By Manasa Ram Raj
The Indian Penal Code lays down specific grounds for rape under Section 375. However, the law is challenged to recognise different forms of rape that do not fall under the scope of the restrictive definitions provided by the letter of the law. One such form is the act of stealthingor the non-consensual removal of the condom during consensual intercourse.
Stealthing refers to the act of tampering with or removal of the condom mid-intercourse without the consent or knowledge of the partner. According to a 2017 study called Rape-Adjacent by Yale law graduate in the Columbia Journal of Gender and Law, men often remove their condoms for “increased sexual pleasure” or to “ascertain masculinity”. This easily flips the switch and changes the scenario from one of consensual sex to non-consensual sex, thus amounting to rape.
Stealthing is also a public-health hazard as it induces unwanted pregnancy or/and Sexually Transmitted Infections (STIs/STDs). Narratives from women who have faced stealthing indicate that men often do not see it as a cause of concern or wrongdoing, although when they do impregnate the women, or pass on an STD, they seldom take responsibility or provide timely support.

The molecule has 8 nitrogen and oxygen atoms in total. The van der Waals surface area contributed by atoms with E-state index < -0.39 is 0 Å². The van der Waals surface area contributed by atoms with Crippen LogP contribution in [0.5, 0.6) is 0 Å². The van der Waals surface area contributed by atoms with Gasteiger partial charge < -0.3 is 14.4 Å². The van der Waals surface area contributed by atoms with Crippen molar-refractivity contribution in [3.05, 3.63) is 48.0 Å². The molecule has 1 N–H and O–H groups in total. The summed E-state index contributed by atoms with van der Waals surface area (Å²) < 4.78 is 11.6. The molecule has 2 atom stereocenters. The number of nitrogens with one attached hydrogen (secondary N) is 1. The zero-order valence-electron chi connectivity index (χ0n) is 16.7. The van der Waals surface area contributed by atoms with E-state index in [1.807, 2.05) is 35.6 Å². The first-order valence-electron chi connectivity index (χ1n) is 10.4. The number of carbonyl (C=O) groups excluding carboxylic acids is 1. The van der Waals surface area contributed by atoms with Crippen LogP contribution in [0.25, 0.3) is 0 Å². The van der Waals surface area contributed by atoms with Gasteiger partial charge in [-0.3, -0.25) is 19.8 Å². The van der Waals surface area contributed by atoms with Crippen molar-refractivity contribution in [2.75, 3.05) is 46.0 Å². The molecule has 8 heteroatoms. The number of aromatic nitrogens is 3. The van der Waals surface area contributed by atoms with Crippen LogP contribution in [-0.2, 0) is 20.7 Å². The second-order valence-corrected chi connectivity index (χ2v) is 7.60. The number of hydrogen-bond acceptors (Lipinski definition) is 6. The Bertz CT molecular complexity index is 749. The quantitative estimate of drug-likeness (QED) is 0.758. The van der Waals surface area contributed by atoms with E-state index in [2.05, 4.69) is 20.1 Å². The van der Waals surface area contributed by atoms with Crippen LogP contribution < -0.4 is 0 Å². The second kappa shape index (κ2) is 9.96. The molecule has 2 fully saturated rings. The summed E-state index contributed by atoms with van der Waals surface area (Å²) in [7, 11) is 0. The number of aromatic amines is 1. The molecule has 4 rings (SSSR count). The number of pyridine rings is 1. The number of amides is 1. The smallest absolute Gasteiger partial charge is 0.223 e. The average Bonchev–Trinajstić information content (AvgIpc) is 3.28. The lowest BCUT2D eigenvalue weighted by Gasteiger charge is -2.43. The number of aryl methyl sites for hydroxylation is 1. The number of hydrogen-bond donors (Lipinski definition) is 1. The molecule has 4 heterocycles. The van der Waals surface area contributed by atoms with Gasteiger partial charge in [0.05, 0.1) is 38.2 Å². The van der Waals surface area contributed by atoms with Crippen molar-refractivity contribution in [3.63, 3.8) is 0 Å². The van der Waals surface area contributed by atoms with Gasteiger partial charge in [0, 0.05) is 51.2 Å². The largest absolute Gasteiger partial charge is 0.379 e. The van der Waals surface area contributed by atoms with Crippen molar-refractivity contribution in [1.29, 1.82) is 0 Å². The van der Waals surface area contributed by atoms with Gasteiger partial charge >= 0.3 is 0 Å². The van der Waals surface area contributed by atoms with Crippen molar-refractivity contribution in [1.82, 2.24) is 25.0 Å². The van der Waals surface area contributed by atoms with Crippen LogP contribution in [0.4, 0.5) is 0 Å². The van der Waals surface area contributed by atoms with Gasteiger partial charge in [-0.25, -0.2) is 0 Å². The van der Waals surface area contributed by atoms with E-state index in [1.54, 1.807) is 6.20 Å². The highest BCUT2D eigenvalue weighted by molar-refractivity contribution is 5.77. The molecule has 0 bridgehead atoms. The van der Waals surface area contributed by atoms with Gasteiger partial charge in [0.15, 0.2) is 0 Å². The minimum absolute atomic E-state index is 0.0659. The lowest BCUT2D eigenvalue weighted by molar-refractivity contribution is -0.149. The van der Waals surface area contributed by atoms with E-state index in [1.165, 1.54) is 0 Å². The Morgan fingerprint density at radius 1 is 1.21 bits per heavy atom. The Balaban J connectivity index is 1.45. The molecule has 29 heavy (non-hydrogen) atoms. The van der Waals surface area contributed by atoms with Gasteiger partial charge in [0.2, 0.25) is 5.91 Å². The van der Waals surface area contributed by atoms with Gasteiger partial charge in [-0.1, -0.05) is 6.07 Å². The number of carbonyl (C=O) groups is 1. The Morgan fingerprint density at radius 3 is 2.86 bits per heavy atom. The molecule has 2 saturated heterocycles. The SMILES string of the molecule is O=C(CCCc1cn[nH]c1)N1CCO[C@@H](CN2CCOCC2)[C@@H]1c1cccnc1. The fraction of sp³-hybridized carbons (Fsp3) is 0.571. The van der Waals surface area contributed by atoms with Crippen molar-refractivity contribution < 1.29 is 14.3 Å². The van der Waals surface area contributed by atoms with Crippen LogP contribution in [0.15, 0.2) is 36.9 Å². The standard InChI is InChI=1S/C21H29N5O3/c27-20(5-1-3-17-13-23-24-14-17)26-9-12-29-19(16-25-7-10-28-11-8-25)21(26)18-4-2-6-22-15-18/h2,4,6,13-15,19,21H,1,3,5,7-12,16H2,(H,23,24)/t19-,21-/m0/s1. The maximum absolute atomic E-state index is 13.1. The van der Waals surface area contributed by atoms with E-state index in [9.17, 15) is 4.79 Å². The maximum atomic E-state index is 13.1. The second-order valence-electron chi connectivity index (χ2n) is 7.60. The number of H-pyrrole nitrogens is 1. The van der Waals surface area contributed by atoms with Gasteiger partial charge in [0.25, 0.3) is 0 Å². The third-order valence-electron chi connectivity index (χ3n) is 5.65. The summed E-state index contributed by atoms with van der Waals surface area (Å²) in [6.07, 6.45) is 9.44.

Stealthing under Section 375 of IPC
The explanation to Section 375 of IPC states that “A woman’s consent to sexual intercourse includes unequivocal voluntary agreement or willingness to participate in the specific sexual act by words, gestures or any form of verbal or non-verbal communication.”
When a man promises to wear a condom during sexual intercourse and obtains the consent of the women to engage in intercourse by virtue of that promise, and then removes it mid-way without obtaining the consent of the partner, he effectively disregards her consent and violates her right to say no.
This action, by interpreting Section 375, can be understood as amounting to rape.
Thus, it is clear that if a woman consents to sexual intercourse by contact with the condom and not the penis itself, then the removal of the condom without her consent and knowledge automatically implies that that sex does not have her consent.